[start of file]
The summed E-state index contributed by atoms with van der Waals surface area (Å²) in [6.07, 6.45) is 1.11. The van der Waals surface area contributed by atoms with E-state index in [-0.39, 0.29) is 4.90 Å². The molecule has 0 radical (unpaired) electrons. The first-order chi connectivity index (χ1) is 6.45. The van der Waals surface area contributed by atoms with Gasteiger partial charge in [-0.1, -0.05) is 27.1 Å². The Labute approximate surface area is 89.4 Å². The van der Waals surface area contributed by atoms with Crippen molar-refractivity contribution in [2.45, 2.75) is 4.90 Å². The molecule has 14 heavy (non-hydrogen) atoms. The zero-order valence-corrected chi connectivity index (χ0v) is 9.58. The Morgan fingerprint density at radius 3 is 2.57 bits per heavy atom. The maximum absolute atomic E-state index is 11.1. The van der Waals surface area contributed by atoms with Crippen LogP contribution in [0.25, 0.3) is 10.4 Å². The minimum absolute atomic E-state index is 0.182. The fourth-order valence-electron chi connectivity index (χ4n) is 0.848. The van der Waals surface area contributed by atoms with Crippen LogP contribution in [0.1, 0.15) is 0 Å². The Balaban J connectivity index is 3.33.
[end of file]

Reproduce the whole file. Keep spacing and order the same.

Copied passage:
The summed E-state index contributed by atoms with van der Waals surface area (Å²) in [6.07, 6.45) is 1.11. The van der Waals surface area contributed by atoms with E-state index in [-0.39, 0.29) is 4.90 Å². The molecule has 0 radical (unpaired) electrons. The first-order chi connectivity index (χ1) is 6.45. The van der Waals surface area contributed by atoms with Gasteiger partial charge in [-0.1, -0.05) is 27.1 Å². The Labute approximate surface area is 89.4 Å². The van der Waals surface area contributed by atoms with Crippen molar-refractivity contribution in [2.45, 2.75) is 4.90 Å². The molecule has 14 heavy (non-hydrogen) atoms. The zero-order valence-corrected chi connectivity index (χ0v) is 9.58. The Morgan fingerprint density at radius 3 is 2.57 bits per heavy atom. The maximum absolute atomic E-state index is 11.1. The van der Waals surface area contributed by atoms with Crippen LogP contribution in [0.25, 0.3) is 10.4 Å². The minimum absolute atomic E-state index is 0.182. The fourth-order valence-electron chi connectivity index (χ4n) is 0.848. The van der Waals surface area contributed by atoms with Crippen LogP contribution in [0.1, 0.15) is 0 Å². The Balaban J connectivity index is 3.33.